Wednesday, May 28, 2008

Knuuttila's stormy Tuesday

The line of thunderstorms that descended on the North County yesterday wasn’t the only ill wind blowing. Heavy weather also has engulfed the campaign for the senate seat being vacated by Bob Antonioni, as charges of broken promises, double-dealing, and confidentiality breaches have begun to swirl.

The basic question is this: Did Brian Knuuttila tell Jennifer Flanagan that he was dropping out of the race, only to renege a couple of days later, or did the Flanagan campaign publicize a private conversation between the candidates to try to force Knuuttila out of the race? And why was Knuuttila so evasive when asked about the meeting?

At least three stories have been published in the Telegram and the Sentinel over the last 24 hours and by piecing the three together, we might be able to come to some sort of a comprehensive narrative. First, the Telegram posted the following update on its web site yesterday afternoon:

Brian A. Knuuttila said this morning he will make today's 5 p.m. deadline to file nomination papers for the Worcester and Middlesex state Senate seat.

Mr. Knuuttila, a former state representative who lives in Gardner, said a glitch with signatures obtained in Townsend delayed his filing.

He said the Townsend issue has been resolved and the signatures certified.

The delay in filing might have led to speculation that he would drop out of the race, Mr. Knuuttila said, but he vowed he's in it to stay.
Now I’m not the most tapped in observer in the North County but I think I am better informed on local races than most, and I hadn’t heard one whisper that Knuuttila might be jumping out. Where might that sort of speculation come from? Let’s go into the Sentinel’s coverage in this morning’s paper for a clue:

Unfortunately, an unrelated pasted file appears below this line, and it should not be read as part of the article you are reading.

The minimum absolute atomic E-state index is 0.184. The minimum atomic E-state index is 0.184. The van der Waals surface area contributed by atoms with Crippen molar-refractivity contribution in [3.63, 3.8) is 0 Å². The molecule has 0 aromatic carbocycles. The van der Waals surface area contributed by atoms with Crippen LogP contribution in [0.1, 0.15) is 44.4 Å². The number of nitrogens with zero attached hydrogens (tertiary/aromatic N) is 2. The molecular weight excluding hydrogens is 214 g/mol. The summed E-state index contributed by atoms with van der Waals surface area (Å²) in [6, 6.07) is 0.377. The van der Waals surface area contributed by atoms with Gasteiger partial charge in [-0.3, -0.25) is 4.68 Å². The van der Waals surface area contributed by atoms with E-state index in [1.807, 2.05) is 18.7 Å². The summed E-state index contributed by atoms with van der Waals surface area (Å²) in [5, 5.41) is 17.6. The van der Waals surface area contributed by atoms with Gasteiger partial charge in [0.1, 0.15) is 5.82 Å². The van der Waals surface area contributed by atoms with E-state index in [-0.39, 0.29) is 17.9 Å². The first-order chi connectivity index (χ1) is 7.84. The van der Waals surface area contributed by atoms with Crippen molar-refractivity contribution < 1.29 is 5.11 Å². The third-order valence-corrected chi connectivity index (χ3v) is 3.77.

BOSTON -- Former state Rep. Brian Knuuttila had everyone guessing over the weekend about whether he would continue his campaign for Senate after telling his opponent he was prepared to call it quits.

Knuuttila, of Gardner, turned in his nominations papers Tuesday to the Secretary of State to campaign for retiring Sen. Robert Antonioni's seat, but not before he told both Antonioni and state Rep. Jennifer Flanagan on Friday that he planned to bow out Both he and Flanagan are competing for the Democratic nomination to replace Antonioni in the Worcester and Middlesex County state Senate seat...

Antonioni said Knuuttila asked for the weekend to notify his supporters, and tentatively planned an announcement for Tuesday morning at Antonioni's Leominster district office.
If this account is correct, the “speculation” mentioned in the Telegram story is probably a cryptic way of saying that the press had been told to be ready to head to Leominster on Tuesday for Knuuttila’s withdrawal. The press had been tipped off, everyone has settled in for a nice holiday weekend, and then, according to the Sentinel’s account, Knuuttila changes his mind:

...On Saturday night, Knuuttila called Antonioni to tell him he was reconsidering. Knuuttila told the retiring Senator he now believed he had been given bad information about how much money Flanagan had already raised for her campaign and thought he could compete.

With renewed confidence, Knuuttila told Antonioni he was still trying to make up his mind.

"The whole thing just sounded very different. It had all been decided until he called me that night," Antonioni said.
So whoever tipped off the press (and it must have been someone involved with either the Flanagan campaign or Antonioni’s office, my money is on the Senator) has to call the reporters back, tell them that there is no withdrawal announcement after all, and then starts spilling the beans about the meeting. In both the Sentinel account and the follow-up in today’s Telegram, the accounts from Flanagan and Antonioni are remarkably consistent. Each contains the following claims:

  • Knuuttila was looking to get out because he couldn’t raise enough money to compete

  • He wanted to mend fences between Flanagan and Sheriff Guy Glodis

  • He might be moving to Florida in the fall

  • He gave Flanagan a hug and told her she would be a “great senator”
If all of that is true (and let’s be clear, these versions of the story are based on discussions the newspapers had with Flanagan and Antonioni), it makes a pretty convincing case that Knuuttila’s heart isn’t really in it. But I haven’t seen any indication that Knuuttila’s enthusiasm is waning. On the contrary, I’ve seen him out on the stump a handful of times and he looks like he is working his tail off, and enjoying himself to boot. The man was standing alone outside the Sterling Town Meeting a couple of weeks ago holding a sign and waving to voters. Not what I’d expect from someone who was getting out.